Trends in Japan > Lifestyle > Fast Food With A Twist
Pizza and Noodles That Can Be Held in One Hand
(March 29, 2007)

Sobasen (Hasamaru)

Innovative varieties of fast food are making some of young people's favorite dishes more convenient and tasty. They include noodles that can be held and eaten with one hand and pizzas that can be consumed on the move. In each case, makers have taken a well-loved dish and turned it into a form that no-one had thought of before. These novel products have caught the imagination of consumers and are set to become common sights around Japan.

Is It a Burger? Is It Noodles?
In a corner of the car park of the Costa Yukuhashi shopping complex in Yukuhashi, Fukuoka Prefecture, sits a bright red van. Women returning home from the shops stop off at the van to buy a unique type of burger called a Kan-nana Noodle Burger. This is in fact a quirky kind of ramen noodles thought up by Sadaishi Koji, who runs a noodle bar on the Kan-nana road (the number-seven circular) in Tokyo while also managing a construction firm.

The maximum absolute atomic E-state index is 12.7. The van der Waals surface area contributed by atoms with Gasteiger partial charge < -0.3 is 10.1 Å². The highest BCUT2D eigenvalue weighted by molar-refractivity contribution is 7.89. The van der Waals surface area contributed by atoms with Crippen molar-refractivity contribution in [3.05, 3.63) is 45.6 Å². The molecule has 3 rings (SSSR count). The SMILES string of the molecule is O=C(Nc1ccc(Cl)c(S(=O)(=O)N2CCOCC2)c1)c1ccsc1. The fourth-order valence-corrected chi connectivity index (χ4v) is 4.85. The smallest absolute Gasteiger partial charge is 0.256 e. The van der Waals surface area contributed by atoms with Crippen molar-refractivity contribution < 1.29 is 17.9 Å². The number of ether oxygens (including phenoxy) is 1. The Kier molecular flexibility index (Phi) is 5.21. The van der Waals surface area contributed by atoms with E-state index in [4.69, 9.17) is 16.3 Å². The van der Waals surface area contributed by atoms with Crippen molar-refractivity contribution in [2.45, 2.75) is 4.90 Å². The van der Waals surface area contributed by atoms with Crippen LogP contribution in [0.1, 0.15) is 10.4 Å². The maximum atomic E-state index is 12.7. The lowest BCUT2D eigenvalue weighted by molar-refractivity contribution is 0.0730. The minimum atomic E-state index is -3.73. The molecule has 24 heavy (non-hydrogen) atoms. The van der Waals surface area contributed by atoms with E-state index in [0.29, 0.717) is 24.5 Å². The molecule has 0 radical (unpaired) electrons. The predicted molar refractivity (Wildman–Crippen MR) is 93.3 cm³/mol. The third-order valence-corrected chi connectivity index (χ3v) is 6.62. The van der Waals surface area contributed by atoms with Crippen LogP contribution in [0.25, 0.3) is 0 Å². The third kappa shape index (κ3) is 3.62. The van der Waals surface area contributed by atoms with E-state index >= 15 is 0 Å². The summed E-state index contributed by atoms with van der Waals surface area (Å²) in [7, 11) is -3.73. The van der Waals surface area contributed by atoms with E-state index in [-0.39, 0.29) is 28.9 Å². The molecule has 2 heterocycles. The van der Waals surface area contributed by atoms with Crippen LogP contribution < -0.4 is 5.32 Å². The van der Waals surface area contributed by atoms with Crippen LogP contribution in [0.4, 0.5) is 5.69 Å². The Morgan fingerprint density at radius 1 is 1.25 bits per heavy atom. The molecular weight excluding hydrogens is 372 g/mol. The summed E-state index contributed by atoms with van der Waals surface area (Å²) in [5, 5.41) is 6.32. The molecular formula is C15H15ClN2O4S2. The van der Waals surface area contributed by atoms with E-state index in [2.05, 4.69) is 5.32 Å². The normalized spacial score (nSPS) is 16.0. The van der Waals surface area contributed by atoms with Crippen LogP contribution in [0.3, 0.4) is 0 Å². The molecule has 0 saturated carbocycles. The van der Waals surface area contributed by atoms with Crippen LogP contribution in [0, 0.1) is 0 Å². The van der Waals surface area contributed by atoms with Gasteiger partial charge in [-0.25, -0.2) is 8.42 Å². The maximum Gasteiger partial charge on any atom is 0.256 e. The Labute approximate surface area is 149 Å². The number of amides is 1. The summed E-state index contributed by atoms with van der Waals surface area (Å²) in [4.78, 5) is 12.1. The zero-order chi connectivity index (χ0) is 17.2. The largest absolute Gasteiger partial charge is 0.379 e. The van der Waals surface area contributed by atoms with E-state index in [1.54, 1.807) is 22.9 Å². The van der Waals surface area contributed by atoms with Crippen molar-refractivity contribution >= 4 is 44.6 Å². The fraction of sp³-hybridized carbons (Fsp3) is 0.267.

The Kan-nana Noodle Burger looks like a hamburger, but instead of a beef patty sandwiched in a bread roll, it consists of roasted pork - a standard ramen topping - inside a mass of noodles that have been fried so that they go firm and stick together. A burger with a filling of seasoned chicken balls is also available, and both types cost ¥350 (about $3 at ¥115 to the dollar). The sauce covering the pork and egg that fill the burgers tastes just like ramen broth, and the chewy texture of the dish has also proved popular. Sadaishi is determined to spread these burgers nationwide as a signature dish of Yukuhashi.


The Hasamaru stall (Hasamaru)

Pizza in a Cone
Another kind of noodle sandwich can be found at Hasamaru, a stall in the famous Amerika-mura district of Osaka. Called Sobasen, this dish consists of fried noodles sandwiched between two large prawn crackers. Sobasen was developed by Uenishi Mako, whose father, Takashi, runs Hasamaru. The prawn crackers are filled with thick fried noodles, egg, mayonnaise, and a special sauce. Sobasen cost ¥250 each (about $2.10) and can be eaten on the move. On weekends Hasamaru gets a lot of custom from tourists, while on weekdays local regulars make up most of the Sobasen customers.

Another unusual fast food can be found on the basement food floor of the Printemps Ginza department store in Ginza, Tokyo. Kono Pizza is a pizza base like an ice-cream cone and filled with cheese, tomato sauce, and other toppings. Unlike an ordinary pizza, it can be eaten on the move with one hand. These pizzas are especially popular with young women, and there are often lines of people waiting to get a taste. Over 500 cone pizzas a day are served on weekends.

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